As the largest food rescue agency in New England, Lovin’ Spoonfuls covers a lot of ground. The organization serves 50 cities and towns in Massachusetts, rescuing excess food from over 70 vendors and distributing to 160 nonprofit partners. These partners feed over 38,000 people a week using food that is no longer saleable, but still perfectly good to eat. “At Spoonfuls, we believe that healthy food is a basic human right and that hunger isn’t a problem of supply. It’s a problem of access and distribution,” says Ashley Stanley, Founder and Executive Director of Lovin’ Spoonfuls.

    The organization uses refrigerated trucks to deliver perishable food along eight different routes across the state. All food is picked up and delivered on the same day, ensuring that pantries, meal programs, shelters, senior centers, and other hunger relief programs get the food they need fast. Lovin’ Spoonfuls focuses on fresh food like produce, dairy, and lean proteins. “These are the items that are most often wasted and they’re also the ones that, because they’re usually the most expensive, are the least accessible for people facing food insecurity,” says Stanley.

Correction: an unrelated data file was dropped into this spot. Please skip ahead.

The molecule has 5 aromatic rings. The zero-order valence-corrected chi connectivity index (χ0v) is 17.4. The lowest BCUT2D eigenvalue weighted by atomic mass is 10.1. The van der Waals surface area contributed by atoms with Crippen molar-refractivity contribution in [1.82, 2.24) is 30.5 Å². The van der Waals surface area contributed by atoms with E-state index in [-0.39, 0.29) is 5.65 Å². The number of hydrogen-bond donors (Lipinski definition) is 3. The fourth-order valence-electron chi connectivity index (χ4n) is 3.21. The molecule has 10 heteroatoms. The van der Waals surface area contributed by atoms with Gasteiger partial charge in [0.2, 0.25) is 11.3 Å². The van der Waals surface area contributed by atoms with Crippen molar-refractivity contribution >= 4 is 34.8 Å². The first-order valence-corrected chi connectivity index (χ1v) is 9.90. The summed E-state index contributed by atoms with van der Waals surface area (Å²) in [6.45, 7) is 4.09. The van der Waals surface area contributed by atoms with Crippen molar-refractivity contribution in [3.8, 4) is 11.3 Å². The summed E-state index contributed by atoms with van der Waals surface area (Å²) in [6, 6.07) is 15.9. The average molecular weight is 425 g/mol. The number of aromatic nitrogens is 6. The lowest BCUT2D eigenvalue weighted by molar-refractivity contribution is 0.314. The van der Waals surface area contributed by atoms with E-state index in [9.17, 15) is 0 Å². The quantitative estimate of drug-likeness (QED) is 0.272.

Since its founding in 2010, Lovin’ Spoonful has grown immensely, rescuing four million pounds of fresh food in 2021 alone. Keeping this much food out of landfills has the equivalent environmental effect of keeping 1,226 cars off the road for a whole year. In 2022, they plan to add two new routes to their distribution network covering Worcester and further reaching Metrowest.

    How to Support: You can support Lovin' Spoonfuls by making a financial donation, fundraising, and volunteering.